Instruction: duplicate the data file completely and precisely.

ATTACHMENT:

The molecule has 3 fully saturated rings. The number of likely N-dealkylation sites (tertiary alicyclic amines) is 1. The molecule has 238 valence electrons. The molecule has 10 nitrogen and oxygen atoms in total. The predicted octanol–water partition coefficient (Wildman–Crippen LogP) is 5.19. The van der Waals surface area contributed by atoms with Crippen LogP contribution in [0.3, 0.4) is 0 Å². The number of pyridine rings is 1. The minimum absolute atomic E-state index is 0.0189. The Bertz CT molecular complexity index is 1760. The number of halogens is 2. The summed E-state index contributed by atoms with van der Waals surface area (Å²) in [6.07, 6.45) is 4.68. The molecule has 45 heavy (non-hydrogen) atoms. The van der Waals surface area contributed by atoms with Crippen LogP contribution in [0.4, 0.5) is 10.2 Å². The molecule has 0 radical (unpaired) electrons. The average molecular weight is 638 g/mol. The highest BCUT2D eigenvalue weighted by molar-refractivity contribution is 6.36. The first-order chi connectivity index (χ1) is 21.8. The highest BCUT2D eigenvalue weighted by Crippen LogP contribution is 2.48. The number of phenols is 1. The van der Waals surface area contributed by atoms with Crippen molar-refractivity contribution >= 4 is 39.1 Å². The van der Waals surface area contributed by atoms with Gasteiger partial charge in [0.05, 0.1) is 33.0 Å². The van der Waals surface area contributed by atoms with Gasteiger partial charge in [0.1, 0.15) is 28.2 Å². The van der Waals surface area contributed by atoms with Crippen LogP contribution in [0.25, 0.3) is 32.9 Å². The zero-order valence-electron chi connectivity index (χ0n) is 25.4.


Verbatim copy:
The molecule has 3 fully saturated rings. The number of likely N-dealkylation sites (tertiary alicyclic amines) is 1. The molecule has 238 valence electrons. The molecule has 10 nitrogen and oxygen atoms in total. The predicted octanol–water partition coefficient (Wildman–Crippen LogP) is 5.19. The van der Waals surface area contributed by atoms with Crippen LogP contribution in [0.3, 0.4) is 0 Å². The number of pyridine rings is 1. The minimum absolute atomic E-state index is 0.0189. The Bertz CT molecular complexity index is 1760. The number of halogens is 2. The summed E-state index contributed by atoms with van der Waals surface area (Å²) in [6.07, 6.45) is 4.68. The molecule has 45 heavy (non-hydrogen) atoms. The van der Waals surface area contributed by atoms with Crippen LogP contribution in [0.4, 0.5) is 10.2 Å². The molecule has 0 radical (unpaired) electrons. The average molecular weight is 638 g/mol. The highest BCUT2D eigenvalue weighted by molar-refractivity contribution is 6.36. The first-order chi connectivity index (χ1) is 21.8. The highest BCUT2D eigenvalue weighted by Crippen LogP contribution is 2.48. The number of phenols is 1. The van der Waals surface area contributed by atoms with Crippen molar-refractivity contribution >= 4 is 39.1 Å². The van der Waals surface area contributed by atoms with Gasteiger partial charge in [0.05, 0.1) is 33.0 Å². The van der Waals surface area contributed by atoms with Gasteiger partial charge in [0.1, 0.15) is 28.2 Å². The van der Waals surface area contributed by atoms with Crippen LogP contribution in [0.25, 0.3) is 32.9 Å². The zero-order valence-electron chi connectivity index (χ0n) is 25.4.